Nov 2, 2017
Camp ACL

This article first appeared in the November 2017 issue of Training & Conditioning.

High school athletes spend countless summer hours in camps and clinics improving their sport-specific skills. But all that work will mean little if they are sidelined by an ACL tear. That’s the reasoning behind the Sportsmetrics injury prevention summer camps that are gaining popularity nationwide.

Sportsmetrics is an evidence-based ACL injury prevention program developed by Frank Noyes, MD, Chair and Medical Director of the Cincinnati SportsMedicine and Orthopaedic Center, and his team of athletic trainers, physical therapists, and researchers. It can be implemented at any time of the year, but athletic trainers are finding that presenting it in a summer camp format is particularly effective.

“The athletes don’t have the demands of their playing schedule and school work,” says Emily Pearson, ATC, CSCS, Athletic Trainer at Calvin Christian High School in Grand Rapids, Mich., and a camp host. “That provides a nice window for a lot of injury prevention exercises and drills that we just don’t have time for during the rest of the year.”

The camp Pearson has led for the past three summers meets at her school two hours a day, three days a week, over six weeks through July and August-a total of 18 sessions. “We mostly focus on jump training, which includes a lot of work on proper take-off and landing techniques,” she explains. “We also do strength training and speed and agility drills with an emphasis on deceleration techniques-because a lot of noncontact ACL injuries involve deceleration. And we add in some flexibility and balance training to give athletes a well-rounded workout.

“In addition to the training sessions, we’ve added some educational components,” Pearson continues. “We spend 15 to 20 minutes a day discussing a sports medicine topic, such as how ACL injuries occur, hydration, nutrition, overuse injuries, and so on.”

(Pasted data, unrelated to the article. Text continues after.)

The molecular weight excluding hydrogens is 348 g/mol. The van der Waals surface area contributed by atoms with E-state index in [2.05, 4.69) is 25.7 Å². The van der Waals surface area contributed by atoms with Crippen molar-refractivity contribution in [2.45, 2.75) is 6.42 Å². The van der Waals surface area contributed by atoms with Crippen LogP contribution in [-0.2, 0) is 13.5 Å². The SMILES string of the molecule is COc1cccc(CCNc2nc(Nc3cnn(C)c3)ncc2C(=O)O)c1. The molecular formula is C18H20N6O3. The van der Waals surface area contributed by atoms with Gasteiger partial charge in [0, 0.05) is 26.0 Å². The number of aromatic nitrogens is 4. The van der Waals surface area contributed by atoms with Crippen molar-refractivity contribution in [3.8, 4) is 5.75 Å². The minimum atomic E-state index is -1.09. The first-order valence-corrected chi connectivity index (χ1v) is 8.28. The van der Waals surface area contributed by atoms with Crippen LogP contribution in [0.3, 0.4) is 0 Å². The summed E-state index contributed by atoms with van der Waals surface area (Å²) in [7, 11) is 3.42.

Before initiating the camp, Pearson-who is employed by Spectrum Health, an integrated health system that places athletic trainers in many Western Michigan high schools-had to attend a two-day training course led by Sportsmetrics personnel. The four athletic trainers she enlists as counselors are a mix of people who have been certified by Sportsmetrics and those who haven’t.

Another preparatory task involved obtaining needed equipment. “Part of the Sportsmetrics program requires video analysis, so we’ve had to get cameras,” Pearson says. “But they provide the software, and we can mostly use equipment we already have for the jump training, strength training, and speed and agility work.”

Pearson’s camp is one of four offered in the area specifically by Spectrum athletic trainers, and there is a nominal fee to cover the costs. “We see the program as part of the injury prevention efforts we provide to the schools and their athletes,” says Phillip Adler, MA, ATC, Manager of the Sports Medicine Program for Spectrum. “At best, they’re a break-even proposition for us financially.”

This past summer, there were 15 athletes in Pearson’s camp. Although they were all from Calvin Christian, she has had athletes from other schools attend in the past.

“Most of the teens who sign up do so at the urging of their parents or coach,” Pearson says. “It can be hard for young athletes to realize the benefit. We’ve had several players at our school suffer serious knee injuries, and that has certainly generated some interest. Our softball coach has been especially active in getting kids to our camp because she thinks it really helps her players.”

Although the program is largely designed to address the increased risk female athletes face for noncontact ACL injuries, Pearson says the camp benefits all athletes, and she has had five boys attend over the years. Plus, she is pleased to report that none of the athletes who have participated in the program have suffered serious knee injuries.

Pearson strongly believes the camp is worth the time and effort she puts into organizing it, but she says it does take dedicated planning. “If you are interested in hosting a camp, do your work well ahead of time,” she advises. “Set everything up a year in advance, if you can. If you wait until February or March to line up staff or facilities, it will be too late. And you have to promote your camp to athletes the minute school starts or you might have trouble getting enough of them to attend.”

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